The past couple of weekends, while rounding on patients, I got to periodically keep up with the various playoff games as they were happening because so many patients had the games on in their rooms.
Today, everyone had the inauguration ceremony on. Our team just happened to stop into two consecutive patient rooms with serendipitous timing, the first just at the right moment to see the swearing-in and then the second just in time to catch Beyonce's national anthem.
Our patient, when Beyonce started singing - quietly, musically, sweetly - said out loud, "Why she singin' like that? Why she bein' all quiet like that?? I don't like this voice." Her mother chimed in, "That's not Beyonce!" And then, a couple of seconds later, when the singer opened up her famous pipes and started belting it out, they both together said, "There she is!!"
So there was our whole team, six of us, standing in a semi-circle around our patient's bed, with our patient and her mother sitting on it, and all of us in the room watching the TV screen for the whole two minutes and twenty-five seconds it took for our national anthem to be sung, not moving.
And I have to admit - I got ever so slightly choked up.
Looking around the room, I was suddenly filled with pride, even patriotism. The people in that room represented at least five different ethnicities. We had originated from at least three different countries. We hailed from several different states and had very different backgrounds. Most of us spoke different languages from each other. We all stood, spellbound together, and watched our democratically-elected African-American president be inaugurated for the second time, peacefully and with great celebration, in front of an enormous crowd at least as diverse as the group we made up. It was sort of beautiful.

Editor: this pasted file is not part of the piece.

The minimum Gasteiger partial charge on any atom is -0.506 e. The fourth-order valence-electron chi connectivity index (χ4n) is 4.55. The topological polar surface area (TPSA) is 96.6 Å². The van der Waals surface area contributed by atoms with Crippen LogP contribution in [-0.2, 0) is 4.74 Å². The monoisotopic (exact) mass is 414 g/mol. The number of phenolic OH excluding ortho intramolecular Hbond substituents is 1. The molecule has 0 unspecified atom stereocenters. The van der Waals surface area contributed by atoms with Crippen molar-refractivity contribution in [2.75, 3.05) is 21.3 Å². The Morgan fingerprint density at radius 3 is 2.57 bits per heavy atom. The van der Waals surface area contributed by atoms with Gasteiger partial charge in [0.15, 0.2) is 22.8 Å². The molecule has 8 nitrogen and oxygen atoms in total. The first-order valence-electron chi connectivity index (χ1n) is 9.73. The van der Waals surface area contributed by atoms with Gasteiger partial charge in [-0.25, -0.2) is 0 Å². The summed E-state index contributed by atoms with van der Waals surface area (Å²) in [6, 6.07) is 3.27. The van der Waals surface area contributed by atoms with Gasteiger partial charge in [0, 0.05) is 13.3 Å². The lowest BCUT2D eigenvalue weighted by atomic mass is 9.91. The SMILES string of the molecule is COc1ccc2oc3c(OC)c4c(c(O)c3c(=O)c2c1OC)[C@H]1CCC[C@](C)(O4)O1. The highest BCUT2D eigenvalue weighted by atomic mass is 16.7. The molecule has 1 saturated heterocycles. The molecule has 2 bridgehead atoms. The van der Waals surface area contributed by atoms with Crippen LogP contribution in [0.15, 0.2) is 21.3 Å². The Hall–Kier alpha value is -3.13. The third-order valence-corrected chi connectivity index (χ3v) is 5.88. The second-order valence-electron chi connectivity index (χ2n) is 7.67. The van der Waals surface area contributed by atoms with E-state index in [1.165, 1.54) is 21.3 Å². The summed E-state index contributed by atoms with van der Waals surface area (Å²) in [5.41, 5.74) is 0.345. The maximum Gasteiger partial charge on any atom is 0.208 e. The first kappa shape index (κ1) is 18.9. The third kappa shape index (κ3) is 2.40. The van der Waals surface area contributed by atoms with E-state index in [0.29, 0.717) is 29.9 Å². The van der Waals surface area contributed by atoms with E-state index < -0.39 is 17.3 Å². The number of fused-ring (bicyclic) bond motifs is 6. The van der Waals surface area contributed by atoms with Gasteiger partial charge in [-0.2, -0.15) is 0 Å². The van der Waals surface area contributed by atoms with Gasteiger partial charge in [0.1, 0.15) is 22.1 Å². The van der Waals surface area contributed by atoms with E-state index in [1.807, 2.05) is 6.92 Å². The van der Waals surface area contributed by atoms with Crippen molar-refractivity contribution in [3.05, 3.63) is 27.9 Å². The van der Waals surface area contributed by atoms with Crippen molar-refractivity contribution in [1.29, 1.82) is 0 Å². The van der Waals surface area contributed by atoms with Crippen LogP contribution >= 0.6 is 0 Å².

I was also thinking about where I was four years ago, when President Obama was sworn in for the first time. I was in Charlottesville, VA, in the middle of my post-bac year, probably studying for an organic chemistry exam and praying with all my might that my efforts in that program would get me into a medical school. And that made me think something else, too - it continually amazes me how crazy-fast time flies, but not only that, it made me realize just how glad I am to be here, in this place, doing this work, with these people, today. I may not always feel it, but I am lucky.